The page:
Tracker

 

 

Starting from Geographic North Pole (90N) to Canada

Assisted, Unsupported

 

'Arctic March' team:

(Start April 2, Barneo/weather permitting)

Eric Philips, Australia

Bernice Notenboom, The Netherlands / Canada

Martin Hartley, UK

Website

 

Other:

 

MLAE 2014

Diary

Facebook

 

Barneo Ice Camp /

Russian Geographical Society Expeditionary Center

situated in last degree North

(Open April 2, weather permitting)

Website

Blog

Facebook Russian Geographical Society Expeditionary Center

 

Last Degree t” 1996 Magnetic North Pole 

Richard and Tessum Weber and team

(Start April 21)

 

Follow blog posts (with RSS feeds) in the live News Stream on ExplorersWeb.

 

 

Previous/Related

 

North Pole: Irish team injured and evacuated - update: Norwegians also off

 

North Pole Norwegians and Americans flying to Cape Discovery - updated landed and skiing

 

NASA: Warm Rivers Play Role in Arctic Sea Ice Melt

 

Norwegian North Pole team talking to ExWeb from the high Canadian Arctic

 

North Pole 2014: first skiers flying to their start point

 

Dmitry Shparo's Top 5 North Pole Tips

 

Irish North Pole team checking in at ExWeb from Resolute Bay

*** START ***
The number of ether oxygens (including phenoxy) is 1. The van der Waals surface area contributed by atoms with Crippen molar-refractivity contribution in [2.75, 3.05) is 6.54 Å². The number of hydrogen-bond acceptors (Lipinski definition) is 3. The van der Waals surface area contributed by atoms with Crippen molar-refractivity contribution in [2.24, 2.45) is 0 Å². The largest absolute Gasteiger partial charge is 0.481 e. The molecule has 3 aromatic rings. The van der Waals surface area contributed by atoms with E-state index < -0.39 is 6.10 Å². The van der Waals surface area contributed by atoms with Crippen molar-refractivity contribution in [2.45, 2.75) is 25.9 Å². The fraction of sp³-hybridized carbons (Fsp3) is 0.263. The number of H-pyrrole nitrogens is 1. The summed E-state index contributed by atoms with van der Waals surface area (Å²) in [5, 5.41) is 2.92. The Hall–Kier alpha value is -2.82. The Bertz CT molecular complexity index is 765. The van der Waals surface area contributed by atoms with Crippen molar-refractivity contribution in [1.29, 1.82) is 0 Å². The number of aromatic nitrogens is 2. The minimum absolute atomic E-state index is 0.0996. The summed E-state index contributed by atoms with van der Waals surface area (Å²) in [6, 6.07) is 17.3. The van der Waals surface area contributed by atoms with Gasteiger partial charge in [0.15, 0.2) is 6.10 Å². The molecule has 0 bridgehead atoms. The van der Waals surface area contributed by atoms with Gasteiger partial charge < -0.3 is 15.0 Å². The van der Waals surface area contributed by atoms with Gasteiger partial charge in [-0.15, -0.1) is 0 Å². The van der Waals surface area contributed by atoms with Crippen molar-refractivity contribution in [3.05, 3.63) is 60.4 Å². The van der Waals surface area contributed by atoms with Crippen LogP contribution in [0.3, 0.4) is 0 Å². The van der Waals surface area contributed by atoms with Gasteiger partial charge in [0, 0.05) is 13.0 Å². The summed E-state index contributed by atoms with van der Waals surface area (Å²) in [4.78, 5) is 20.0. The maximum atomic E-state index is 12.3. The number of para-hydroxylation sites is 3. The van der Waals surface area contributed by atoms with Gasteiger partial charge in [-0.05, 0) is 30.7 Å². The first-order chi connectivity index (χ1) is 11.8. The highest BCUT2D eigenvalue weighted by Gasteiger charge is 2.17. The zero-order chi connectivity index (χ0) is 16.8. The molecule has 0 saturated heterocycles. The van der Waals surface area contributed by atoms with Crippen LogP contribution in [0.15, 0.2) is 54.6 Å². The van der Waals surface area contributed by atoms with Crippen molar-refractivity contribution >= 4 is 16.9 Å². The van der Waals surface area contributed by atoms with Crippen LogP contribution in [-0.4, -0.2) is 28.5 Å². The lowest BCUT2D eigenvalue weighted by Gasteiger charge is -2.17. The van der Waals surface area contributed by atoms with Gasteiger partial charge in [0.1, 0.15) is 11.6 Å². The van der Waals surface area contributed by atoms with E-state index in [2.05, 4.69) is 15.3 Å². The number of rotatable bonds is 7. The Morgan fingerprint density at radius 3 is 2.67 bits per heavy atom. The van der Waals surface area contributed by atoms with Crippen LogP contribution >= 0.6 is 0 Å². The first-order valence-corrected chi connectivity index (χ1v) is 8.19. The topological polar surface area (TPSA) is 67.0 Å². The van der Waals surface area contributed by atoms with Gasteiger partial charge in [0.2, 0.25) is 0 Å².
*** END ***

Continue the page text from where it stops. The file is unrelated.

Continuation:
The cost of Arctic travel: Jerry Kobalenko talks to ExWeb

 

Yasunaga Ogita talking to ExWeb from the high Canadian Arctic

 

North Pole 2014 full route ski expedition list

 

ExWeb interview with Ryan Waters, "an unwritten and unexplainable mental edge”

 

ExWeb interview with Eric Larsen, "a mix of poetry and hell to the North Pole”

 

ExWeb interview with Bernice Notenboom, the Arctic and the world’s climate

 

AdventureStats

 

Ray Zahab and team Baffin Island run 2014

 

 

Weather links:

 

Canadian Ice Service

 

The Arctic Weather products link on the Canadian Ice Service IPY Legacy page

 

Two-day sea ice drifts for the whole Arctic Ocean on the Danish DMI website

 

ENVISAT ASAR images on the Polarview website

 

Canada Weather Office satellite image